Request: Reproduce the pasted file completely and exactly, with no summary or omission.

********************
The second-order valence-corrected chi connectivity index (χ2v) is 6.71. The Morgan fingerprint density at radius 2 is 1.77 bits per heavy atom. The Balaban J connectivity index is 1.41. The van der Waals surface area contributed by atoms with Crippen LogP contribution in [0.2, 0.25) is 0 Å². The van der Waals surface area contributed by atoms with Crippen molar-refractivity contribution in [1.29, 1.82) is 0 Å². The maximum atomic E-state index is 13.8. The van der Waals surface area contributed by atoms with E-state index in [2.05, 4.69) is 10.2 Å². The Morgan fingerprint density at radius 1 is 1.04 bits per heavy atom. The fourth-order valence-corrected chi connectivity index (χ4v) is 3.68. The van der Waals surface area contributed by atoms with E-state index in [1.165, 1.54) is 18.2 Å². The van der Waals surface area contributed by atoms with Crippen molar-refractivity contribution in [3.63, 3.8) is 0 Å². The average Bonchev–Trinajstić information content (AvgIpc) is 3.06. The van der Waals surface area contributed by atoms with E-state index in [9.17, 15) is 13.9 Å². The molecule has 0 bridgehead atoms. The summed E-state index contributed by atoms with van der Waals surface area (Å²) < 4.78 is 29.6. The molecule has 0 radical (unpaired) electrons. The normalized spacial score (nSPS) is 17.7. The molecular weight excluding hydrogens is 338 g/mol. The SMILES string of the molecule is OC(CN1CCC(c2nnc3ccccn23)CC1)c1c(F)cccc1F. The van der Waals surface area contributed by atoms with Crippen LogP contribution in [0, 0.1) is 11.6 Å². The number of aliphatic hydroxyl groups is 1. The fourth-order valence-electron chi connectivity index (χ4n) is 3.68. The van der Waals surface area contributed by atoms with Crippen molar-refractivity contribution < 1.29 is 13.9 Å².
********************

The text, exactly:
The second-order valence-corrected chi connectivity index (χ2v) is 6.71. The Morgan fingerprint density at radius 2 is 1.77 bits per heavy atom. The Balaban J connectivity index is 1.41. The van der Waals surface area contributed by atoms with Crippen LogP contribution in [0.2, 0.25) is 0 Å². The van der Waals surface area contributed by atoms with Crippen molar-refractivity contribution in [1.29, 1.82) is 0 Å². The maximum atomic E-state index is 13.8. The van der Waals surface area contributed by atoms with E-state index in [2.05, 4.69) is 10.2 Å². The Morgan fingerprint density at radius 1 is 1.04 bits per heavy atom. The fourth-order valence-corrected chi connectivity index (χ4v) is 3.68. The van der Waals surface area contributed by atoms with E-state index in [1.165, 1.54) is 18.2 Å². The van der Waals surface area contributed by atoms with Crippen molar-refractivity contribution in [3.63, 3.8) is 0 Å². The average Bonchev–Trinajstić information content (AvgIpc) is 3.06. The van der Waals surface area contributed by atoms with E-state index in [9.17, 15) is 13.9 Å². The molecule has 0 bridgehead atoms. The summed E-state index contributed by atoms with van der Waals surface area (Å²) < 4.78 is 29.6. The molecule has 0 radical (unpaired) electrons. The normalized spacial score (nSPS) is 17.7. The molecular weight excluding hydrogens is 338 g/mol. The SMILES string of the molecule is OC(CN1CCC(c2nnc3ccccn23)CC1)c1c(F)cccc1F. The van der Waals surface area contributed by atoms with Crippen LogP contribution in [0, 0.1) is 11.6 Å². The number of aliphatic hydroxyl groups is 1. The fourth-order valence-electron chi connectivity index (χ4n) is 3.68. The van der Waals surface area contributed by atoms with Crippen molar-refractivity contribution < 1.29 is 13.9 Å².